Defense Industry Embraces Democrats, Hillary By Far The Favorite
The defense industry this year abandoned its decade-long commitment to the Republican Party, funneling the lion share of its contributions to Democratic presidential candidates, especially to Hillary Clinton who far out-paced all her competitors.
An examination of contributions of $500 or more, using the Huffington Post's Fundrace website, shows that employees of the top five arms makers - Lockheed Martin, Boeing, Northrop-Grumman, Raytheon and General Dynamics -- gave Democratic presidential candidates $103,900, with only $86,800 going to Republicans.
Senator Clinton took in $52,600, more than half of the total going to all Democrats, and a figure equaling 60 percent of the sum going to the entire GOP field. Her closest competitor for defense industry money is former Massachusetts Governor Mitt Romney (R.), who raised $32,000.
Insofar as defense workers making political donations reflect the interests of their employers, the contributions clearly suggest that the arms industry has reach the conclusion that Democratic prospects for 2008 are very good indeed. Since their profits are so heavily dependent on government contracts, companies in this field want to be sure they do not have hostile relations with the White House.
The strong support for Clinton indicates that a majority of defense industry executives currently believe Clinton is a favorite to win the Democratic nomination and, in November, 2008, the general election.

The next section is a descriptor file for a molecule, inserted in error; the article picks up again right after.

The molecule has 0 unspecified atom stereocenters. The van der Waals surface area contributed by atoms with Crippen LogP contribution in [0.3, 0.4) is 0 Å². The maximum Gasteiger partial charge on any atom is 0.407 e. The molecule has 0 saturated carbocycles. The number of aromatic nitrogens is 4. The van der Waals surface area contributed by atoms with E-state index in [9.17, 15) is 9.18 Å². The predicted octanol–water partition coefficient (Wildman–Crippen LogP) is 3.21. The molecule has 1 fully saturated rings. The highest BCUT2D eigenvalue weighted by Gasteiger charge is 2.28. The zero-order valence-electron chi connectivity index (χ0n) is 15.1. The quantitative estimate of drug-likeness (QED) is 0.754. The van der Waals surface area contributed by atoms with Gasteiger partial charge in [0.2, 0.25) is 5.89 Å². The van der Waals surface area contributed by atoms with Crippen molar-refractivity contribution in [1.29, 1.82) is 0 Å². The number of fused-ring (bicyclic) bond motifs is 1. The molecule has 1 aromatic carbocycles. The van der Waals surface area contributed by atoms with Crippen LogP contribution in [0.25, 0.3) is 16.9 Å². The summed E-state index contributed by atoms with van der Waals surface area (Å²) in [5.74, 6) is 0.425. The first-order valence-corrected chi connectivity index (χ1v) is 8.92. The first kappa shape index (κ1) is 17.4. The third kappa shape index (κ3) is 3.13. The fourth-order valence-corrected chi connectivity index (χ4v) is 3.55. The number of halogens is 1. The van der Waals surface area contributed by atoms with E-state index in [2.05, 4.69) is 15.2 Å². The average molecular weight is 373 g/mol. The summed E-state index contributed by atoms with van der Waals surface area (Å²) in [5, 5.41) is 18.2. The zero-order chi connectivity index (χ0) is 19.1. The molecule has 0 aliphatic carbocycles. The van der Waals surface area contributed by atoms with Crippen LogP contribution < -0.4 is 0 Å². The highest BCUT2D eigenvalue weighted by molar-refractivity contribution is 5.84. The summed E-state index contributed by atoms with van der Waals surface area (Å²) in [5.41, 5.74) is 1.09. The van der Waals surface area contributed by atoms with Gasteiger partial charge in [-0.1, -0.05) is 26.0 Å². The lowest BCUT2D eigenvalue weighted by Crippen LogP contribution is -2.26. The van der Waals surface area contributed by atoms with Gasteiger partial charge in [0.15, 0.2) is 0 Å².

In the 2004 presidential race, defense company workers, almost all of them upper-level employees, gave George W. Bush $819,358, more than twice the $366,870 received by John Kerry. Similarly, in House and Senate races over the past 10 years, the defense industry has favored Republicans over Democrats by a 3-2 margin.
Republicans holding public office almost always provide much stronger support for weapons programs and other Pentagon spending than do Democrats.
In an unexpected development, Senator John McCain (R-Ariz.), the ranking Republican on the Armed Services Committee and a decorated Vietnam War veteran, raised just $19,200, barely more than the $18,500 collected by Texas Representative Ron Paul (R.).
No other Democrat came near Clinton's totals. Running second to her in the competition for Pentagon contractors' cash was Senator Chris Dodd (D-Conn), who raised $13,200, almost all from executives of General Dynamics which has a major submarine building facility in Groton, Conn.
Former Senator John Edwards (D-N. Car.) raised $12,200 and Illinois Senator Barack Obama (D) took in $10,000.
Clinton's major industry benefactors - donors who gave the $4,600 maximum allowed by law -- include Roger A. Crone, Boeing's president of Network and Space Systems; Stanley Roth, Boeing's Vice President for Asia, International Relations, $4,600; Anne Sullivan, a Raytheon attorney; William Lynn, Raytheon's Senior Vice President for Government Relations; and Michele Kang, Northrop Grumman Vice President for health science solutions.